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What will Commonwealth legacy mean for Indian sport?

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Matthew Pinsent | 15:15 UK time, Thursday, 14 October 2010

The Commonwealth Games have come to an end and, despite the usual end-of-event tiredness, I'll be sorry to depart India. 

It has as ever been a privilege to cover a multi-sport event and it is a position and an opportunity that I don't ever want to get bored with.

I was sent out to see the very first event and was there to see India’s Saina Nehwal step off the court having won the women's singles badminton title. Fittingly, India’s final gold medal propelled them past England on the medals table - a massive achievement for the hosts.

The best realistic legacy that I can hope for is that the Commonwealth Games of 2010 mark the emergence of India as a power at future big sporting events.

On the biggest stage of all, at the London Olympics in 2012, India should contend for a top 10 finish. 

It is easy to sweep a lot of their medals under a carpet marked "it’s the Commonwealths" or "wait until Team GB are around" but India's wrestlers, shooters and boxers are of world class.

It’s an old cliche to remark that India is a country of contrasts but even inside the air-conditioned, carpeted halls of the Games there have still been huge divides. The Indian 4x400 relay team celebrates winning gold at the Commonwealth Games

The 4x400 relay team celebrate winning India's first Commonwealth track gold since 1958      Photograph: Getty 

Contrast the near disaster surrounding the start of the Games with the triumphs of the second week, or the diligence of the volunteers - sometimes hopelessly equipped for their role - with the graceless charge of the dignitaries to get close to Indian medallists. 

Put the overall safety that one of the largest armies in the world has provided up against the soul-sapping inconsistency between the paperwork required from one checkpoint to the next.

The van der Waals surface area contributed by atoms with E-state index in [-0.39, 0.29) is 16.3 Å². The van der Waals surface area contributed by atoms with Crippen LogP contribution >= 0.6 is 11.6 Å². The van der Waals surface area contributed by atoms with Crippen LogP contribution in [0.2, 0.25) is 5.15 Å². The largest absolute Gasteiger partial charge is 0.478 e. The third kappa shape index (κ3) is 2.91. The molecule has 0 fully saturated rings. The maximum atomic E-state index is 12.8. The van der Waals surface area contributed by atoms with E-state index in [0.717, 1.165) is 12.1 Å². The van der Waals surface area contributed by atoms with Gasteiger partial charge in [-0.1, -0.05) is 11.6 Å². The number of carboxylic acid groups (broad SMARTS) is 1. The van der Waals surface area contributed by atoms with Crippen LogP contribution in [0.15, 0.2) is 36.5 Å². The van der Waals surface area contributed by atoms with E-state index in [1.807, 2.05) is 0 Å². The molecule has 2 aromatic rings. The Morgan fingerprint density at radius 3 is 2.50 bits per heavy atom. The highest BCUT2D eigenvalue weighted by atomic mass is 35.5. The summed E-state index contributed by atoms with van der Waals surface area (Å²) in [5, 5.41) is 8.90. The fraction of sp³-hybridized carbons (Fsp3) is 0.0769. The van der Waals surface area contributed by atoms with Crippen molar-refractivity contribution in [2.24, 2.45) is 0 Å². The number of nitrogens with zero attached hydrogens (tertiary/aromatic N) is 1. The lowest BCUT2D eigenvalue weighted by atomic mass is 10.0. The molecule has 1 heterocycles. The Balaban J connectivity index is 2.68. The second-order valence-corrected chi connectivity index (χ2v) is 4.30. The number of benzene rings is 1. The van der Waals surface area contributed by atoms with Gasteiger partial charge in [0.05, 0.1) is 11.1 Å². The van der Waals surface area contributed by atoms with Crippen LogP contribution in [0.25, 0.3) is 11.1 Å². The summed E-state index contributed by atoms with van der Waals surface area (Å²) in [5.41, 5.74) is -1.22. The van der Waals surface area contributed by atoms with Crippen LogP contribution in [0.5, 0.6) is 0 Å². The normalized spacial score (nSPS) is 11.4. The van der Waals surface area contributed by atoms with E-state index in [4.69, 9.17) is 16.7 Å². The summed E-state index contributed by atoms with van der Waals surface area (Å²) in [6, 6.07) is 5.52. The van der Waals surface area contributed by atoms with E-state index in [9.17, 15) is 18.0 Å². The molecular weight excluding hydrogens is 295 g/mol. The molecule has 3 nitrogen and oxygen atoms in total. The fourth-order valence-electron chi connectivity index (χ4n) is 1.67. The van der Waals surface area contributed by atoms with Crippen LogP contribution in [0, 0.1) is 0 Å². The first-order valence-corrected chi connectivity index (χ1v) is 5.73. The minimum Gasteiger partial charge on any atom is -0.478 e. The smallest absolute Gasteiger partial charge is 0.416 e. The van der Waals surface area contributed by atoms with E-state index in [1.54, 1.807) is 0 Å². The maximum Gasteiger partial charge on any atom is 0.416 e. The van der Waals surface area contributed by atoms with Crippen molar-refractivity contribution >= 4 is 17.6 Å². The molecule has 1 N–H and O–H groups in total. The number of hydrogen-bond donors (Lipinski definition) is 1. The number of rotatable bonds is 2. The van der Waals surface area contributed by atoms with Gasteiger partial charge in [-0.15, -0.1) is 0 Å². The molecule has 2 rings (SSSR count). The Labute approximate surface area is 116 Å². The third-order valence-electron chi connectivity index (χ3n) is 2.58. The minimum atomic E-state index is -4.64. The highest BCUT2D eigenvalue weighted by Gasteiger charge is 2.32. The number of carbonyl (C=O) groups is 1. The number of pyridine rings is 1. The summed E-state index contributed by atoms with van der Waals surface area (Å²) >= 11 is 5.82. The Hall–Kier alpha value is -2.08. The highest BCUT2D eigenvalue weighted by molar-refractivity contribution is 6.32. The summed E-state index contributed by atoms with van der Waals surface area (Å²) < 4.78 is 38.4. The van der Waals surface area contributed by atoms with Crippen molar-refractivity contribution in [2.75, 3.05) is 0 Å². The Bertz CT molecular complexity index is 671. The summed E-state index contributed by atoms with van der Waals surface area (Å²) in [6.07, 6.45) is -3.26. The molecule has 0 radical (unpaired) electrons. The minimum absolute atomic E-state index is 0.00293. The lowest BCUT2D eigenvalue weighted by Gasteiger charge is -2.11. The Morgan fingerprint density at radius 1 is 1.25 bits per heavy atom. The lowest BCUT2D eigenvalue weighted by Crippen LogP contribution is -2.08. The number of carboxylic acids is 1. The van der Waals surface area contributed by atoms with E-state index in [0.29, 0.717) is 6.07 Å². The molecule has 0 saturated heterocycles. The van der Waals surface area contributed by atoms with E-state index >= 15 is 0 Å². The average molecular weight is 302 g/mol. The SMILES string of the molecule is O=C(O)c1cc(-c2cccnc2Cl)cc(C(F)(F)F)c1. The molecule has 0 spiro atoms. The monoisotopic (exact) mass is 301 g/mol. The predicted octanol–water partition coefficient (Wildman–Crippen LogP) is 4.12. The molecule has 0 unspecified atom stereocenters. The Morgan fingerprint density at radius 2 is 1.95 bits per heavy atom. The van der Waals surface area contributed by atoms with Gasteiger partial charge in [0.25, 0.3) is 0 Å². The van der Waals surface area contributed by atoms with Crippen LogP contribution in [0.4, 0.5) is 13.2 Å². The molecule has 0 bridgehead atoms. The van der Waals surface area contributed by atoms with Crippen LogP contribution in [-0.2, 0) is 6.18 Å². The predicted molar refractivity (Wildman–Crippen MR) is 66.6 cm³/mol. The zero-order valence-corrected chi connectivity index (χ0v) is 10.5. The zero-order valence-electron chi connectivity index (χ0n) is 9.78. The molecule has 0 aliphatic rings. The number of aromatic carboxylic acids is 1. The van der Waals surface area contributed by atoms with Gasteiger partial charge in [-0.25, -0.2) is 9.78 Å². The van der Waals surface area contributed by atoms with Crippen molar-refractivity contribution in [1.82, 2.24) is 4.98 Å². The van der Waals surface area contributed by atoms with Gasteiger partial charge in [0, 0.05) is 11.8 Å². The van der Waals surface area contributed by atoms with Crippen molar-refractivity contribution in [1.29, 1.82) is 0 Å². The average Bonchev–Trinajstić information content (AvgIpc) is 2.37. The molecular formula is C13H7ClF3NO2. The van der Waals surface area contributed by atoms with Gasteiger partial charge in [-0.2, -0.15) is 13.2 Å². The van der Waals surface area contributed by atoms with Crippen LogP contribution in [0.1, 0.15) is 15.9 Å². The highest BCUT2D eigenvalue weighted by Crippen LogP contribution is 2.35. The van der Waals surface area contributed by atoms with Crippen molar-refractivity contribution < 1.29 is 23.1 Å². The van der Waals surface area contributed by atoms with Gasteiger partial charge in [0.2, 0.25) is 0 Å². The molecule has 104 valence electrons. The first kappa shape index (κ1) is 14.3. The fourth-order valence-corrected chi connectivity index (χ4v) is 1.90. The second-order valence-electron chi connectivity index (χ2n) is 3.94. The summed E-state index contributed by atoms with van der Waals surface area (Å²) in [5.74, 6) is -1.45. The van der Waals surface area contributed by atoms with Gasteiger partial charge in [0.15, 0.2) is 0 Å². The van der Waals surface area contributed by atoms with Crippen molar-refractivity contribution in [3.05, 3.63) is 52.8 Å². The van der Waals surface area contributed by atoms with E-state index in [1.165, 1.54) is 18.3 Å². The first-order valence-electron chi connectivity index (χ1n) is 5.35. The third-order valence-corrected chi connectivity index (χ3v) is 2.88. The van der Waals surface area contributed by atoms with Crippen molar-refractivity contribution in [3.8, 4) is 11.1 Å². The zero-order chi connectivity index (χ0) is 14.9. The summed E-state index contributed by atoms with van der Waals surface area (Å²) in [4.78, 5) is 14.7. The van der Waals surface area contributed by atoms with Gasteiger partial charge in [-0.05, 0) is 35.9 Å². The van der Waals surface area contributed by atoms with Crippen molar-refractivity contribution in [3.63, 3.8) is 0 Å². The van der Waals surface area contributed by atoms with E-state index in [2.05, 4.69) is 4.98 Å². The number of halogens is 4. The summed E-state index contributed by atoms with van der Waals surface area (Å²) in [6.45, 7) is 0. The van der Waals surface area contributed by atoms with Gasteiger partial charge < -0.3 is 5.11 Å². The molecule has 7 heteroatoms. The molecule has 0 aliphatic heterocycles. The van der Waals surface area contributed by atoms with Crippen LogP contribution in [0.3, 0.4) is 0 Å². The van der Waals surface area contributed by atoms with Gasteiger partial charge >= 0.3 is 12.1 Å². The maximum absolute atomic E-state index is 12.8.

I'm not sure whether the act of hosting this has helped India's chance of hosting a future Olympic Games or not. 

Influential people within the Olympic movement will have seen some of the issues up close in the last month and yet the Indian triumphs of the last week will also have gone round the world. 

The Olympics won't have missed the idea that India has embraced a multi-sport event in a way that rivals cricket, and a 'market' of a billion people is a strong draw.  

What must change for any Olympic bid to get off the ground is a change in the way the event has been staged.

Delhi somehow managed to combine the worst inefficiencies of what has been termed "Old India" by the media here and the political machinations have begun as those in charge look to grab the glory and shed the blame. There must be a better way.

The last irony is that the Commonwealth Games organisers have apparently made no provision for sport in the future - buildings aside. 

There is no cash injection waiting to flood in to athletics, cycling or hockey. What use are some of the best facilities without droves of people to use them - that has got to be a worry.

I went to a traditional wrestling academy in Old Delhi three days ago. It was the training base for nearly 40 men and boys who wanted to become Indian stars. 

It is totally self-funded - the wrestlers take what they earn in the dirt-square competitions that India stages city-by-city and plough it into the academy. 

Some of them sleep on the wrestling mat the others on the hard concrete floor. 

Ropes hang from the trees which every wrestler is expected to climb using arms only, the dirt was dug and flattened by hand. Days started early with prayers in the on-site shrine and an hour of running the roads of the city.

All of them know India’s top wrestlers and most of the international ones. Medallists are gods. 

That's the image that I want to leave India with - the simple relationship between the champions on the television and the desire in the downtown wrestlers. In them, and thousands like them, the future of Indian sport rests.



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